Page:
She smiled; she almost laughed; but half an eye could see it was only to avoid the other thing.

"Where does he go?"

"Everywhere!" She laughed this time audibly.

"If he went everywhere I should see him," said Dr. Sevier.

"Ah! naturally," responded Mary, playfully. "But he does go wherever he thinks there's work to be found. He doesn't wander clear out among the plantations, of course, where everybody has slaves, and there's no work but slaves' work. And he says it's useless to think of a clerkship this time of year. It must be, isn't it?"

The Doctor made no answer.

There was a footstep in the alley.

"He's coming now," said Mary,—"that's he. He must have got work to-day. He has an acquaintance, an Italian, who promised to have something for him to do very soon. Doctor,"—she began to put together the split fractions of a palm-leaf fan, smiling diffidently at it the while,—"I can't see how it is any discredit to a man not to have a knack for making money?"

She lifted her peculiar look of radiant inquiry.

"It is not, madam."

Mary laughed for joy. The light of her face seemed to spread clear into her locks.

"Well, I knew you'd say so! John blames himself; he can make money, you know, Doctor, but he blames himself because he hasn't that natural gift for it that Mr. Ristofalo has. Why, Mr. Ristofalo is simply wonderful!" She smiled upon her fan in amused reminiscence. "John is always wishing he had his gift."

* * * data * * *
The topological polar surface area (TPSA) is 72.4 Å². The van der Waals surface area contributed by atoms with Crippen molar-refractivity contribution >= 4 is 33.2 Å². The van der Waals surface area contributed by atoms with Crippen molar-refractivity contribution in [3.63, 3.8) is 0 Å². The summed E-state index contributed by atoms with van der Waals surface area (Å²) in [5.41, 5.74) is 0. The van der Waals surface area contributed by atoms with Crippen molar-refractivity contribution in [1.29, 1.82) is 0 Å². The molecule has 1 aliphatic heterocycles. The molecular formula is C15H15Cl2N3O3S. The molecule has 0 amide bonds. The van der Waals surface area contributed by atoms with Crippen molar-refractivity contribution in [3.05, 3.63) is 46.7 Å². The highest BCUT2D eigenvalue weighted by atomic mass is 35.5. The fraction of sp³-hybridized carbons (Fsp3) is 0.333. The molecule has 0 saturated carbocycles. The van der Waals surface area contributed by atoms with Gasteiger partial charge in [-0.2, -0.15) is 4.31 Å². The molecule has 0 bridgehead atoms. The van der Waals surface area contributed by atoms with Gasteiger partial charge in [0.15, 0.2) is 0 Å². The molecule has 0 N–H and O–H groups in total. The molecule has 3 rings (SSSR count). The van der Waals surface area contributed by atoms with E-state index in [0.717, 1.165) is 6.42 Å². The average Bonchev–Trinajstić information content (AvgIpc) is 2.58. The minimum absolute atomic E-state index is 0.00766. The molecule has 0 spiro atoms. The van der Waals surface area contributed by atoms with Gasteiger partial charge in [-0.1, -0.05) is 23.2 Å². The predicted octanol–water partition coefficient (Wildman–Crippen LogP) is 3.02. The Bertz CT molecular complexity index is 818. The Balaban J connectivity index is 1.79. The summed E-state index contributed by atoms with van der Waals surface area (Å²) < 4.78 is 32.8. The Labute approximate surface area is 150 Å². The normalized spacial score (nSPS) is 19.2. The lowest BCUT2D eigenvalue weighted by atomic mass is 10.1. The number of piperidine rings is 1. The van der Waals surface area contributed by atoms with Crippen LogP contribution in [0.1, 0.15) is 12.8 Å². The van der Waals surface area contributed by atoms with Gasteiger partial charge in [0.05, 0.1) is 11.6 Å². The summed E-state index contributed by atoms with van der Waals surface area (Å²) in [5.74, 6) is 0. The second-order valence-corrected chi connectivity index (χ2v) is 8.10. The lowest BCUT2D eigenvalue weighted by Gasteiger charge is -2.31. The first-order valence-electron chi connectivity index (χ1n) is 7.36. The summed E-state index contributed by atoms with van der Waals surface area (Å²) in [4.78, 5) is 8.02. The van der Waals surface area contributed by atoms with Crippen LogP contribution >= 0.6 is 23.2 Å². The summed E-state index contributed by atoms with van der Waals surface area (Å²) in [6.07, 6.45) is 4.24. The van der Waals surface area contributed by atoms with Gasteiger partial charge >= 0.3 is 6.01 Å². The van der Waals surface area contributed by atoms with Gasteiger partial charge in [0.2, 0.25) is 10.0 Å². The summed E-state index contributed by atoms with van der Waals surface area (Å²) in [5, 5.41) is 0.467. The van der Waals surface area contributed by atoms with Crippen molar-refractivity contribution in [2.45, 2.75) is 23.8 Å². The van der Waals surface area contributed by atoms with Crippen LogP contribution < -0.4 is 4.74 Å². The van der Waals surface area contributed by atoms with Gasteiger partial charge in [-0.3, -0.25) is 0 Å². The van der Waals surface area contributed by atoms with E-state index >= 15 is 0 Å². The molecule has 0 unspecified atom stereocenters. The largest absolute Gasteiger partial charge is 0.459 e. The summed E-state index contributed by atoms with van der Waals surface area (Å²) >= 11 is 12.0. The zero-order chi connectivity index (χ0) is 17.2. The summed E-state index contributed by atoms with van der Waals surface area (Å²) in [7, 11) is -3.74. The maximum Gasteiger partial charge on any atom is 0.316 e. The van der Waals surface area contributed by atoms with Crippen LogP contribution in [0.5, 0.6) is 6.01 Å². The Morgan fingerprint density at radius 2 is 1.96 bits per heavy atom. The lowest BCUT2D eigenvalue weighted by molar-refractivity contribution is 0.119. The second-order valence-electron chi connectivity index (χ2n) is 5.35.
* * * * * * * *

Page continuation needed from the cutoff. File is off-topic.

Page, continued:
"My dear madam, don't covet it! At least don't exchange it for anything else."

The Doctor was still in this mood of disapprobation when John entered. The radiancy of the young husband's greeting hid for a moment, but only so long, the marks of illness and adversity. Mary followed him with her smiling eyes as the two men shook hands, and John drew a chair near to her and sat down with a sigh of mingled pleasure and fatigue.

She told him of whom she and their visitor had just been speaking.

"Raphael Ristofalo!" said John, kindling afresh. "Yes; I've been with him all day. It humiliates me to think of him."

Dr. Sevier responded quietly:—

"You've no right to let it humiliate you, sir."

Mary turned to John with dancing eyes, but he passed the utterance as a mere compliment, and said, through his smiles:—

"Just see how it is to-day. I have been overseeing the unloading of a little schooner from Ruatan island loaded with bananas, cocoanuts, and pine-apples. I've made two dollars; he has made a hundred."

Richling went on eagerly to tell about the plain, lustreless man whose one homely gift had fascinated him. The Doctor was entertained. The narrator sparkled and glowed as he told of Ristofalo's appearance, and reproduced his speeches and manner.